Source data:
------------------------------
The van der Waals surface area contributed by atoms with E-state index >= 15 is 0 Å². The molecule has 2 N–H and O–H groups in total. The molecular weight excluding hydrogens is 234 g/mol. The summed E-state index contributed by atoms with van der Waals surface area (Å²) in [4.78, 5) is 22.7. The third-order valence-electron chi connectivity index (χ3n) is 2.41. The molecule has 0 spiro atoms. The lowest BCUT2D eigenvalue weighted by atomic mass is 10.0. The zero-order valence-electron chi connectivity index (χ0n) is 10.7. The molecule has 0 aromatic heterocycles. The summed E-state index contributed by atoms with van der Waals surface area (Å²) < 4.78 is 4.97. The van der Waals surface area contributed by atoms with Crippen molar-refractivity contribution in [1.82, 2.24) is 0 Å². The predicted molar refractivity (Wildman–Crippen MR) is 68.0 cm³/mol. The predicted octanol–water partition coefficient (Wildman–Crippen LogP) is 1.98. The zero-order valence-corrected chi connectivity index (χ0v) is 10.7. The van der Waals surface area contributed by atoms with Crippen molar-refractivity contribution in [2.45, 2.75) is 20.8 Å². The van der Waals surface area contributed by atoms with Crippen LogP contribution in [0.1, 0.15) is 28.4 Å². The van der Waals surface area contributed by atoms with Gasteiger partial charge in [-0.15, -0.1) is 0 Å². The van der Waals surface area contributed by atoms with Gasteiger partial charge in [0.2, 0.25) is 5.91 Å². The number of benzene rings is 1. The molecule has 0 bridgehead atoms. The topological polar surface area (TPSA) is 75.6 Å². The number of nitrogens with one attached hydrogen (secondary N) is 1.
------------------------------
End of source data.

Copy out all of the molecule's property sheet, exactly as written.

The van der Waals surface area contributed by atoms with E-state index >= 15 is 0 Å². The molecule has 2 N–H and O–H groups in total. The molecular weight excluding hydrogens is 234 g/mol. The summed E-state index contributed by atoms with van der Waals surface area (Å²) in [4.78, 5) is 22.7. The third-order valence-electron chi connectivity index (χ3n) is 2.41. The molecule has 0 spiro atoms. The lowest BCUT2D eigenvalue weighted by atomic mass is 10.0. The zero-order valence-electron chi connectivity index (χ0n) is 10.7. The molecule has 0 aromatic heterocycles. The summed E-state index contributed by atoms with van der Waals surface area (Å²) < 4.78 is 4.97. The van der Waals surface area contributed by atoms with Crippen molar-refractivity contribution in [1.82, 2.24) is 0 Å². The predicted molar refractivity (Wildman–Crippen MR) is 68.0 cm³/mol. The predicted octanol–water partition coefficient (Wildman–Crippen LogP) is 1.98. The zero-order valence-corrected chi connectivity index (χ0v) is 10.7. The van der Waals surface area contributed by atoms with Crippen molar-refractivity contribution in [2.45, 2.75) is 20.8 Å². The van der Waals surface area contributed by atoms with Crippen LogP contribution in [0.1, 0.15) is 28.4 Å². The van der Waals surface area contributed by atoms with Gasteiger partial charge in [-0.15, -0.1) is 0 Å². The van der Waals surface area contributed by atoms with Gasteiger partial charge in [0.2, 0.25) is 5.91 Å². The number of benzene rings is 1. The molecule has 0 bridgehead atoms. The topological polar surface area (TPSA) is 75.6 Å². The number of nitrogens with one attached hydrogen (secondary N) is 1.